15 . Exhibit PI-2013-003-05, Vol. 1E at 15-16.

16 . See, for example, Certain Flat Hot-rolled Carbon and Alloy Steel Sheet and Strip (17 August 2001), NQ-2001-001 (CITT) at 16.

17 . Exhibit PI-2013-003-05, Vol. 1E at 9.

18 . Exhibit PI-2013-003-03.02 (protected), Vol. 2A at 16, 57.

19 . Ibid.

20 . Ibid. at 12, 57, 58; Exhibit PI-2013-003-03.01 (protected), Vol. 2 at 132; Exhibit PI-2013-003-02.01, Vol. 1 at 143; Exhibit PI-2013-003-RI-01A (protected), Vol. 2A at Annex A; Exhibit PI-2013-003-RI-03A (protected), Vol. 2A at Annex A.

21 . Exhibit PI-2013-003-03.02 (protected), Vol. 2A at 57-58; Exhibit PI-2013-003-RI-03A (protected), Vol. 2A at 128; Exhibit PI-2013-003-RI-01A (protected), Vol. 2A at 122; Exhibit PI-2013-003-03.01 (protected), Vol. 2, Att. 24 at 132.

22 . Exhibit PI-2013-003-03.01 (protected), Vol. 2, Att. 25.

23 . Exhibit PI-2013-003-03.02 (protected), Vol. 2A at 31, 57-58; Exhibit PI-2013-003-RI-03A (protected), Vol. 2A at 128; Exhibit PI-2013-003-RI-01A (protected), Vol. 2A at 122; Exhibit PI-2013-003-03.01 (protected), Vol. 2, Att. 24 at 132.

24 . Ibid.; Exhibit PI-2013-003-RI-03A (protected), Vol. 2A at 128; Exhibit PI-2013-003-RI-01A (protected), Vol. 2A at 122.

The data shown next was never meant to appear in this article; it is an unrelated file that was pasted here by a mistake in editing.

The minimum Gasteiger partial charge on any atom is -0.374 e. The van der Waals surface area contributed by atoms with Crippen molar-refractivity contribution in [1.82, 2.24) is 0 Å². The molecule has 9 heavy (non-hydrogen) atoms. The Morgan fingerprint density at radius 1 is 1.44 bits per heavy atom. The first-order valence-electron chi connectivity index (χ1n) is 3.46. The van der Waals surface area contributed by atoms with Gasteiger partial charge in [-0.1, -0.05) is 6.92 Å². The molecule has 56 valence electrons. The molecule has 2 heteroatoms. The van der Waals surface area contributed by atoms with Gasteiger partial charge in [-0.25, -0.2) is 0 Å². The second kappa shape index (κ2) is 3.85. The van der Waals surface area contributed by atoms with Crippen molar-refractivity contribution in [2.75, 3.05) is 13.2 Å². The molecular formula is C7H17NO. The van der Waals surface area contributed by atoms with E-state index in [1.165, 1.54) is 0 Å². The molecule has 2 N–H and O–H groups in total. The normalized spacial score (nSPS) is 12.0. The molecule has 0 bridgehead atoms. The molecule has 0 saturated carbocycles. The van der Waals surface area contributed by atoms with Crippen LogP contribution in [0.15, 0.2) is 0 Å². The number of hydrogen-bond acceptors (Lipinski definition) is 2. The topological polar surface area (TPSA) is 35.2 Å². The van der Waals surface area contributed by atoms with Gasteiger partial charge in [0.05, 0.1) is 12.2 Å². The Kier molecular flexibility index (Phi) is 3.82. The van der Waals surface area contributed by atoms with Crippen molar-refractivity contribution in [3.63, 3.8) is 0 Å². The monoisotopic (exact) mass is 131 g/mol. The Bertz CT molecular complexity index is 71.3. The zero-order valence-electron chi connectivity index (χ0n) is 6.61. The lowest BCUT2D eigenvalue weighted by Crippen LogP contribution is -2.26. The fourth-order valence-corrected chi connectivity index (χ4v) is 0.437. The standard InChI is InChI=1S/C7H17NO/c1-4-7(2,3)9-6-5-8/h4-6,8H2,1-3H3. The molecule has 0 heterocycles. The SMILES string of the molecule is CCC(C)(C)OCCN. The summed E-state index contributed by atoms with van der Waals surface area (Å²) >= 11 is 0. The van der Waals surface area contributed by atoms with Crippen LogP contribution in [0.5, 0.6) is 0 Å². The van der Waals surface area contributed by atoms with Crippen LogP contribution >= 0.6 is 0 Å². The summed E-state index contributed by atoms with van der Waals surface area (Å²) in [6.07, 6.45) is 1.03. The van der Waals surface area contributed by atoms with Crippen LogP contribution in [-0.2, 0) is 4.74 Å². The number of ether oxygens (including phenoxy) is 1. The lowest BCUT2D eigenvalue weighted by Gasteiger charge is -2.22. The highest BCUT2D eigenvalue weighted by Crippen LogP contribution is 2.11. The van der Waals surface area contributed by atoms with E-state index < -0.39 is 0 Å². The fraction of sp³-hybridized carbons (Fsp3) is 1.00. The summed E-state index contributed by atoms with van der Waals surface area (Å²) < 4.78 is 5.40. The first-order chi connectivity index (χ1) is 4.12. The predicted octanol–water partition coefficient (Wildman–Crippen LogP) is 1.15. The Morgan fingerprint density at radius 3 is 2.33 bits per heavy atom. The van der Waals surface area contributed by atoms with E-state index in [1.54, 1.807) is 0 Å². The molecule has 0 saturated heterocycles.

25 . Exhibit PI-2013-003-02.01, Vol. 1 at 143; Exhibit PI-2013-003-RI-03A (protected), Vol. 2A at 128; Exhibit PI-2013-003-RI-01A (protected), Vol. 2A at 122, PI-2013-003-03.01 (protected), Vol. 2 at 132.

26 . Exhibit PI-2013-003-03.02 (protected), Vol. 2A at 57-58; Exhibit PI-2013-003-RI-03A (protected), Vol. 2A at 128; Exhibit PI-2013-003-RI-01A (protected), Vol. 2A at 122.

27 . Exhibit PI-2013-003-03.02 (protected), Vol. 2A at 57-58.

28 . Ibid. at 12, 57-58; Exhibit PI-2013-003-RI-03A (protected), Vol. 2A at 128; Exhibit PI-2013-003-RI-01A (protected), Vol. 2A at 122.

29 . Exhibit PI-2013-003-03.01 (protected), Vol. 2, Att. 24 at 132.

30 . Ibid., Att. 26 at 157.

31 . Exhibit PI-2013-003-07.01, Vol. 3 at 7, 12, 15.

32 . Sacilor Aciéries v. Anti-dumping Tribunal (1985), 60 N.R. 371 (F.C.A.). See, also, Infasco Division of Ifastgroupe and Company LP v. Canada (Canadian International Trade Tribunal), 2006 FCA 130 (CanLII).

33 . Exhibit PI-2013-003-03.01A (protected), Vol. 2.01 at 12.

34 . Exhibit PI-2013-003-02.01, Vol. 1 at 88-91.

Case Number(s)

PI-2013-003

Attachment(s)

pi2n003_e.pdf (161.51 KB)

Status

Publication Date

Monday, November 4, 2013

Modification Date

Tuesday, November 19, 2013